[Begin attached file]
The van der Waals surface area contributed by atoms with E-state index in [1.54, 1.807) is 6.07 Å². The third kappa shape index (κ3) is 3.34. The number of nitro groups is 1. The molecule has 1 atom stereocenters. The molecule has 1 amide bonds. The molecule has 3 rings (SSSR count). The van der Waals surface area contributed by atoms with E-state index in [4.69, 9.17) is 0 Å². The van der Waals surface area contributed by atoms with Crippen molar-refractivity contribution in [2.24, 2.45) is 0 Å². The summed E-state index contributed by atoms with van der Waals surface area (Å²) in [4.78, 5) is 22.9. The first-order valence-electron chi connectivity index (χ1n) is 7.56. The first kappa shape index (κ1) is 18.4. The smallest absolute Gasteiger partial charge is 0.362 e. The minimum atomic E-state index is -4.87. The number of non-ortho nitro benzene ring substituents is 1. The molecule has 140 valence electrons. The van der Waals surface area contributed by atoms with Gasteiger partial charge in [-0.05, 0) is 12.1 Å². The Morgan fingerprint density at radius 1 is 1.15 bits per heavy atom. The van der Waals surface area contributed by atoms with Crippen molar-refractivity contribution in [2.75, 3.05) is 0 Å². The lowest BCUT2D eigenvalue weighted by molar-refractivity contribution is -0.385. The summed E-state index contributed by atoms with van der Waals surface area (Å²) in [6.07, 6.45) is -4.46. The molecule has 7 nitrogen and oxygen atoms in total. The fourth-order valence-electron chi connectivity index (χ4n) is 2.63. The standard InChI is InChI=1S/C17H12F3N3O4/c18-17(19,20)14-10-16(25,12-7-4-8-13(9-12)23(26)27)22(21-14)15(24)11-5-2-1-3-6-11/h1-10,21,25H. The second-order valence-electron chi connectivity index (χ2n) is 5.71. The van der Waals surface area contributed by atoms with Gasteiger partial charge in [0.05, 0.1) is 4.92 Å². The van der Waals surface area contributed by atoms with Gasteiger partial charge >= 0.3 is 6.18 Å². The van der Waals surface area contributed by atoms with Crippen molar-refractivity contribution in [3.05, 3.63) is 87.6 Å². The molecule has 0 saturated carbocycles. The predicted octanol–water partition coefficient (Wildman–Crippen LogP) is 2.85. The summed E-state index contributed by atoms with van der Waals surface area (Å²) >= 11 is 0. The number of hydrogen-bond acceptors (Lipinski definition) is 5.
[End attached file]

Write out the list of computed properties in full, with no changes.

The van der Waals surface area contributed by atoms with E-state index in [1.54, 1.807) is 6.07 Å². The third kappa shape index (κ3) is 3.34. The number of nitro groups is 1. The molecule has 1 atom stereocenters. The molecule has 1 amide bonds. The molecule has 3 rings (SSSR count). The van der Waals surface area contributed by atoms with E-state index in [4.69, 9.17) is 0 Å². The van der Waals surface area contributed by atoms with Crippen molar-refractivity contribution in [2.24, 2.45) is 0 Å². The summed E-state index contributed by atoms with van der Waals surface area (Å²) in [4.78, 5) is 22.9. The first-order valence-electron chi connectivity index (χ1n) is 7.56. The first kappa shape index (κ1) is 18.4. The smallest absolute Gasteiger partial charge is 0.362 e. The minimum atomic E-state index is -4.87. The number of non-ortho nitro benzene ring substituents is 1. The molecule has 140 valence electrons. The van der Waals surface area contributed by atoms with Gasteiger partial charge in [-0.05, 0) is 12.1 Å². The Morgan fingerprint density at radius 1 is 1.15 bits per heavy atom. The van der Waals surface area contributed by atoms with Crippen molar-refractivity contribution in [2.75, 3.05) is 0 Å². The lowest BCUT2D eigenvalue weighted by molar-refractivity contribution is -0.385. The summed E-state index contributed by atoms with van der Waals surface area (Å²) in [6.07, 6.45) is -4.46. The molecule has 7 nitrogen and oxygen atoms in total. The fourth-order valence-electron chi connectivity index (χ4n) is 2.63. The standard InChI is InChI=1S/C17H12F3N3O4/c18-17(19,20)14-10-16(25,12-7-4-8-13(9-12)23(26)27)22(21-14)15(24)11-5-2-1-3-6-11/h1-10,21,25H. The second-order valence-electron chi connectivity index (χ2n) is 5.71. The van der Waals surface area contributed by atoms with Gasteiger partial charge in [0.05, 0.1) is 4.92 Å². The van der Waals surface area contributed by atoms with Gasteiger partial charge >= 0.3 is 6.18 Å². The van der Waals surface area contributed by atoms with Crippen molar-refractivity contribution in [3.05, 3.63) is 87.6 Å². The molecule has 0 saturated carbocycles. The predicted octanol–water partition coefficient (Wildman–Crippen LogP) is 2.85. The summed E-state index contributed by atoms with van der Waals surface area (Å²) >= 11 is 0. The number of hydrogen-bond acceptors (Lipinski definition) is 5.